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Wine scaremongering

by MAURICE LEE [email protected]

Maurice Lee has lived in the Algarve for five years but has been visiting for 20 years. He is a retired Cellar Master and is part of a local wine society. He is often invited to be a guest speaker to discuss wines and regularly holds tastings.

Perhaps you  read the article in an English ‘tabloid’ on September 15 this year entitled: ‘Why many top-selling wines don’t deserve any bouquets’.

Written by Sean Poulter, with quotes from Malcolm Gluck and surprisingly Jancis Robinson MW, it has all been said before.

They mention ‘bargains’, ‘additives’ and ‘champagne’. I’ve written on these ‘so called’ bargains before, and that’s all they are, ‘so called’. However, I disagree with Malcolm Gluck’s comments about supermarkets and producers. I worked with the French Wine Farmers in London and I never ever heard a conversation carried on between Supermarket and Wine Producer like the one he says.

Why are these writers so stingy with the truth? Under ‘additives’ the reader is led to believe that Poulter, Gluck and Robinson have discovered something remarkable. For example the article says that sugar is added. Adding sugar to wines is not new, nor is it a secret. It has been part of wine making for many years. Sometimes it’s added before fermentation to increase potential alcohol (chaptalisation), and sometimes after fermentation, as a sweetener. Either way, sugar is a legal additive.

Like Europe, Australia uses eggs, milk and gelatine as finings. So what? Again I ask, why so stingy with the truth? Tell your readers what else is used. Spanish Clay, boiled bones, and ox blood, are three more that spring to mind.

Fining is removing sediment from the wine. Wild yeasts and acetobacter (bacteria) are ‘aerobic’ and need oxygen to survive. They die quickly when sulphur dioxide is added to the must. Called sulphuring, the sulphur dioxide forms a blanket over the top, stopping air from getting in. Wine yeasts are anerobic and don’t need oxygen. They die when all the sugar has been converted into alcohol and carbon dioxide, and they have nothing to feed on, or they’ll die when the alcohol content reaches 16-18 per cent. These dead yeasts have to be removed. First they get them to the bottom of the cask. This is done by adding one or two of the above fining agencies which are sticky substances and drag the yeasts to the bottom. After three months the wine is transferred into a clean cask leaving the ‘lees’ (sediment) behind. This is called ‘racking’. The wine may be racked again and again until the Cellar Master is happy that it has ‘fallen bright’ (clear).

They say that after wine is fined, it is less cloudy. After fining, the wine should be ‘crystal bright’, not ‘less cloudy’. Again they imply that tannins are added to generate flavour.  It is true that tannins are sometimes added to finings, particularly to white of egg, as you get extra ‘stickiness’. To generate flavour?  I don’t think so.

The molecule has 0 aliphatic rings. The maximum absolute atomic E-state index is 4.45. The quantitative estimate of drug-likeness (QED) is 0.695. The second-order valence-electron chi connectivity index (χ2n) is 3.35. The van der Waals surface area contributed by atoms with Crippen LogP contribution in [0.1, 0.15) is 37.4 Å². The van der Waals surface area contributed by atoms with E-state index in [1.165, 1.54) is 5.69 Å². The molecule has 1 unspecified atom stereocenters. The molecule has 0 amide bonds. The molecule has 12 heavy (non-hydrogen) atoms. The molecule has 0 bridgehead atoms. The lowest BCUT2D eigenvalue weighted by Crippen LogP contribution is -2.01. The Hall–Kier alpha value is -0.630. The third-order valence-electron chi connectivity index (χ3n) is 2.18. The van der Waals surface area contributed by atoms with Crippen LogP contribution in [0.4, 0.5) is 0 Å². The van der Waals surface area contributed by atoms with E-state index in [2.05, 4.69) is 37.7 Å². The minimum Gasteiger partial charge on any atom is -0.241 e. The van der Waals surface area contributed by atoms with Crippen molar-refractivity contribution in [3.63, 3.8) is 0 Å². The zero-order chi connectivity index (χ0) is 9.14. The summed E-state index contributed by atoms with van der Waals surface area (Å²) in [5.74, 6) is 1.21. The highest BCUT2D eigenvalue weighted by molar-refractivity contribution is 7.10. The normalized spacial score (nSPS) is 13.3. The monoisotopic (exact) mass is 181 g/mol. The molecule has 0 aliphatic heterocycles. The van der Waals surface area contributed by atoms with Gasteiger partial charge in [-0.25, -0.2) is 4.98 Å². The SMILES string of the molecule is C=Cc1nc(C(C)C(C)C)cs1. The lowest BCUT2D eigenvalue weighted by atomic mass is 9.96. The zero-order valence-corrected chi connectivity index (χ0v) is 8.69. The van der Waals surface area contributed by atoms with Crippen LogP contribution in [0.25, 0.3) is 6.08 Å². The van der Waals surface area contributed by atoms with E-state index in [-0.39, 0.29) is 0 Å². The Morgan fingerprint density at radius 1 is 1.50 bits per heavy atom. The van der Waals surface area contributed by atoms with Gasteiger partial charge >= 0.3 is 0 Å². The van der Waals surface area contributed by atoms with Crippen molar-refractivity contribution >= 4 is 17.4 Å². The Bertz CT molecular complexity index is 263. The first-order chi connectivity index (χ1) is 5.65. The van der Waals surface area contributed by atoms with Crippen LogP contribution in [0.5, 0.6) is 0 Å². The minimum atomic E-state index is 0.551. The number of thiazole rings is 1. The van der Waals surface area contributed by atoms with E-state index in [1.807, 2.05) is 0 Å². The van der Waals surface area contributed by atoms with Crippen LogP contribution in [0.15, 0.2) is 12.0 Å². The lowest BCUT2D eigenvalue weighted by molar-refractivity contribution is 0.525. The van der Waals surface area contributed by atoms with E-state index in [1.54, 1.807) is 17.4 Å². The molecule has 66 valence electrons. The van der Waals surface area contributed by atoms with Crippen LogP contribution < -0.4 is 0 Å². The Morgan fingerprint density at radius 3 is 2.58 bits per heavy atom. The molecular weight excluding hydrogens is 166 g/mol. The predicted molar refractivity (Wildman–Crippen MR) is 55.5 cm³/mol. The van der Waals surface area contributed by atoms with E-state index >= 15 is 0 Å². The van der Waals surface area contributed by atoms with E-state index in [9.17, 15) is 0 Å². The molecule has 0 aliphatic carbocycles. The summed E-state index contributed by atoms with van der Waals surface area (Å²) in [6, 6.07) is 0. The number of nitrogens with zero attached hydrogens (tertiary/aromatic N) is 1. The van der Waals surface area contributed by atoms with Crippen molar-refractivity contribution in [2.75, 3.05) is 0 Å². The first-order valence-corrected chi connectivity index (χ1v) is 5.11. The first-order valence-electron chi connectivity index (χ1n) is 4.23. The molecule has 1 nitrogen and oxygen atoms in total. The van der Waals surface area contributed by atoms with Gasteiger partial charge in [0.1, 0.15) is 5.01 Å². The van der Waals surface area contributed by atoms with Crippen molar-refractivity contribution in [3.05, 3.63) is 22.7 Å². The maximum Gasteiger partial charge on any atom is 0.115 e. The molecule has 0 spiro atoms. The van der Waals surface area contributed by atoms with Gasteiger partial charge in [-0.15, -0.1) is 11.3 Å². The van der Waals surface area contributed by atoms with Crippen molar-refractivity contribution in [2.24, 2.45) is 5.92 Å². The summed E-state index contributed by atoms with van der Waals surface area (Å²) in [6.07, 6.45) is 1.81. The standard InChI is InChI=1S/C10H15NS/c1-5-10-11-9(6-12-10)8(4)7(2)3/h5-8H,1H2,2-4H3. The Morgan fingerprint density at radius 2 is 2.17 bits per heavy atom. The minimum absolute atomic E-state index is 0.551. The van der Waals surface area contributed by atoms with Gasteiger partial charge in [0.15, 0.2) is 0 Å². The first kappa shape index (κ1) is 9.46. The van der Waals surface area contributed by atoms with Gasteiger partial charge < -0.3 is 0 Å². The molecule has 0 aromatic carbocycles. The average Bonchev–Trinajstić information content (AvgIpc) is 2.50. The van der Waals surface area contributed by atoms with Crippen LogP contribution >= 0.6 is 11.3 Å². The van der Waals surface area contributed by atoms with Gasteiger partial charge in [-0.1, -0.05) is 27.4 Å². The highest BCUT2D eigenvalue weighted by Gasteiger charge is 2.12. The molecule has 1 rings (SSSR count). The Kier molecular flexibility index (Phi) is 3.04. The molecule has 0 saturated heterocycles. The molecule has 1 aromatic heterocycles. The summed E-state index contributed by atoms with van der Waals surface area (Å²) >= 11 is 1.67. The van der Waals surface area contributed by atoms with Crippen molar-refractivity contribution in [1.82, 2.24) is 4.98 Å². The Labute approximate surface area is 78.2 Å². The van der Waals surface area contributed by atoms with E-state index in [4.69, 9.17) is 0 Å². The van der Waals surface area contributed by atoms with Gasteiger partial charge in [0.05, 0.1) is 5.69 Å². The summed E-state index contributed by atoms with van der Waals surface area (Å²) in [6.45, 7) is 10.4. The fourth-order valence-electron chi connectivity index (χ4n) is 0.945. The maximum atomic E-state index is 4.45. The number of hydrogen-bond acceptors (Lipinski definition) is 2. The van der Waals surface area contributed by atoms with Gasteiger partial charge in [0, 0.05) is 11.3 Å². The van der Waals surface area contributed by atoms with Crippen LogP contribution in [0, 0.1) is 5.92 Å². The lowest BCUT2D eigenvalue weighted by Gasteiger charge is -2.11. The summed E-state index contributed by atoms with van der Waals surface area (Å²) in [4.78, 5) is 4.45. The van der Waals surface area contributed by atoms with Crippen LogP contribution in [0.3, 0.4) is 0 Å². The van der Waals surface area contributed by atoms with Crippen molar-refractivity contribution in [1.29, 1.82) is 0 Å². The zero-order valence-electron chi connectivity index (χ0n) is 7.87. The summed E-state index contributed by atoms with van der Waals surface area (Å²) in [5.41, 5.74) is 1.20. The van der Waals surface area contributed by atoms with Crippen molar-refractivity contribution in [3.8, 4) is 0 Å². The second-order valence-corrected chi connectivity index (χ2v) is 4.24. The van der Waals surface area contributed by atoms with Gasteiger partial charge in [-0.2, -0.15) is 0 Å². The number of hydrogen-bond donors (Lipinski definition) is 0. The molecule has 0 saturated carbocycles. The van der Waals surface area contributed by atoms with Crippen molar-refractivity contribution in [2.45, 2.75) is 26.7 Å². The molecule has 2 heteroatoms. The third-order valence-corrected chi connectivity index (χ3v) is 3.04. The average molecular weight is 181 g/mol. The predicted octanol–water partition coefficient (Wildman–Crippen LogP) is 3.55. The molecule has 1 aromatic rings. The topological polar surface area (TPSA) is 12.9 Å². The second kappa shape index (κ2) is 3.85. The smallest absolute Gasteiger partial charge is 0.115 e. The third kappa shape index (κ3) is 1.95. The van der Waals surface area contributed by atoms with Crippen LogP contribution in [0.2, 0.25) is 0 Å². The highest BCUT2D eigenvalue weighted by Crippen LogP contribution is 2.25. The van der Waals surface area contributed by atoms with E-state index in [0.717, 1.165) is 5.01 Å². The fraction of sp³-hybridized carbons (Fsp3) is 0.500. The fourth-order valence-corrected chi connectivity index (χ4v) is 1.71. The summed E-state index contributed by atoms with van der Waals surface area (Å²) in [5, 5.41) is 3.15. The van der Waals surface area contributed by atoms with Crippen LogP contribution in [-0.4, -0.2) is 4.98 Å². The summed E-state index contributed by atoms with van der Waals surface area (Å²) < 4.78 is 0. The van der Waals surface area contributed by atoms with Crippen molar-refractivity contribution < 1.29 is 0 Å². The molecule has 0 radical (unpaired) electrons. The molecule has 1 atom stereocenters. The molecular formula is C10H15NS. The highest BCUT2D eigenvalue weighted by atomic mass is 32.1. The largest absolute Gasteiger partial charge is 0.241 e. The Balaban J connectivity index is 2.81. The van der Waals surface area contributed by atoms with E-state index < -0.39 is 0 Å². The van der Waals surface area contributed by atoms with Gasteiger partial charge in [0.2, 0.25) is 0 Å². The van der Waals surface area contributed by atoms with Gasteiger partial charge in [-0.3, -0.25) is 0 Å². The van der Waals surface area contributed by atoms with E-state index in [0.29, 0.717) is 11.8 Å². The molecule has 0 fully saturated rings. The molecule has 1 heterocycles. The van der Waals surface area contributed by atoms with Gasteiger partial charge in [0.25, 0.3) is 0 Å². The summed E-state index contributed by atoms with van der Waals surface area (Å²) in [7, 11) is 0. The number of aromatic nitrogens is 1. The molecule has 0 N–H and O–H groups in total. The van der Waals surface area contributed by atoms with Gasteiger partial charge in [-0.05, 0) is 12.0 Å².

Jancis. Wood chippings were first added to Australian wines back in the 1950s. Wines produced in the USA are allowed up to 51 additives including water, colouring and flavourings.  

Blind tastings are just fun things, like drinking Beaujolais Nouveau. At your blind tasting there were 80 Champagnes tasted. Was that in one day or one week?  You said which champagne got the second lowest marks, and named two other champagnes that came in the bottom 30. You never said which champagne came top.


In all my years as a Cellar Master I had to buy thousands of bottles of wine and champagne for Corporate Events, and I can honestly say that I never bought one bottle unless I knew its pedigree, and tasted it. Nobody buys a pig in a poke.

Malcolm.  Malolactic Bacteria? There is a process called malolactic fermentation which turns malic acid into lactic acid. But why add bacteria? Bacteria are the last thing we want, which is why we kill it during fermentation by adding sulphur.

I read ‘Wine Scandal’ by Fritz Hallgarten, published in 1986. In 1660 falsified wine was produced. They added water, mixed good growths with bad ones, added fragrant herbs, sugar, sultanas or syrup. In 1812 artificial claret was made. The only thing used from Bordeaux was the vine leaf. Italian wines were so bad during the seventeenth century that they were banned from England.

Rogue producers are in trouble every year in some wine region, somewhere in the world.

Séan. The AOC system in France has been called into question quite a few times since the 1930s. It is still the best way to control production of quality French wines. And why point out the pitfalls in Western European wine controls and ignore the fact that Australia has no controls, not even bad ones? New Zealand is no better as they blend wines from the north island with wines from the south island.

Why were food scraps from Paris (90k further south) thrown on champagne vineyards? Were the scraps from Reims and Épernay not good enough?

‘Alcopops’, ‘Frankenstein Wines’, ‘Alcoholic Cola’. That sort of writing is for children.

None of you have written anything new, you’re just scaremongering. Wine lovers will continue to drink wine irrespective of what scandals are reported or what you write. Jancis I’m really surprised at you.

Can any one of you, with hand on heart, name one profession that has not been tarnished by a scandal of some sort or other? The wine business is no different to any other profession. It never has been and never will be.  

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